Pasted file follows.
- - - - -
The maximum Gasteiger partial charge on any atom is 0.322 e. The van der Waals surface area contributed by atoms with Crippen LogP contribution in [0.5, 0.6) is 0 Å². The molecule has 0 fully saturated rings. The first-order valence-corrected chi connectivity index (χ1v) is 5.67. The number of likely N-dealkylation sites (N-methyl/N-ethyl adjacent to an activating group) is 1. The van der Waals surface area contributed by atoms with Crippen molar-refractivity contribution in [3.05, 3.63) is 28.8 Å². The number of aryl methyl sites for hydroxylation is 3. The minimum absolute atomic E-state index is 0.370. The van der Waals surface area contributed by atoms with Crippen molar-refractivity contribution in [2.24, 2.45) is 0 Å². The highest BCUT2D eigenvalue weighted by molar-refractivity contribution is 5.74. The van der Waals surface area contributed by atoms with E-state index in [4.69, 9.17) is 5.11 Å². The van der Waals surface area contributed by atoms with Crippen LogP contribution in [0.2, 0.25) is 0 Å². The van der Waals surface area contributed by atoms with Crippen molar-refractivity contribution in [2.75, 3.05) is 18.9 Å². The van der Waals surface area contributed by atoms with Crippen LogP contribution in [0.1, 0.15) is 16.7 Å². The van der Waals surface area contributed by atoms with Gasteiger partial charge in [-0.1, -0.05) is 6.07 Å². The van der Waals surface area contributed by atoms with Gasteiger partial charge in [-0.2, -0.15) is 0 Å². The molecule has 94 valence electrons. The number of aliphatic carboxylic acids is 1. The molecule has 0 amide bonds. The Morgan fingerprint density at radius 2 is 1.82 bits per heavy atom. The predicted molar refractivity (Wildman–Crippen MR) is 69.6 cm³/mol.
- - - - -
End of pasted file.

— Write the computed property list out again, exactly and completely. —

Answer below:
The maximum Gasteiger partial charge on any atom is 0.322 e. The van der Waals surface area contributed by atoms with Crippen LogP contribution in [0.5, 0.6) is 0 Å². The molecule has 0 fully saturated rings. The first-order valence-corrected chi connectivity index (χ1v) is 5.67. The number of likely N-dealkylation sites (N-methyl/N-ethyl adjacent to an activating group) is 1. The van der Waals surface area contributed by atoms with Crippen molar-refractivity contribution in [3.05, 3.63) is 28.8 Å². The number of aryl methyl sites for hydroxylation is 3. The minimum absolute atomic E-state index is 0.370. The van der Waals surface area contributed by atoms with Crippen molar-refractivity contribution in [2.24, 2.45) is 0 Å². The highest BCUT2D eigenvalue weighted by molar-refractivity contribution is 5.74. The van der Waals surface area contributed by atoms with E-state index in [4.69, 9.17) is 5.11 Å². The van der Waals surface area contributed by atoms with Crippen LogP contribution in [0.2, 0.25) is 0 Å². The van der Waals surface area contributed by atoms with Crippen molar-refractivity contribution in [2.75, 3.05) is 18.9 Å². The van der Waals surface area contributed by atoms with Crippen LogP contribution in [0.1, 0.15) is 16.7 Å². The van der Waals surface area contributed by atoms with Gasteiger partial charge in [-0.1, -0.05) is 6.07 Å². The van der Waals surface area contributed by atoms with Gasteiger partial charge in [-0.2, -0.15) is 0 Å². The molecule has 94 valence electrons. The number of aliphatic carboxylic acids is 1. The molecule has 0 amide bonds. The Morgan fingerprint density at radius 2 is 1.82 bits per heavy atom. The predicted molar refractivity (Wildman–Crippen MR) is 69.6 cm³/mol.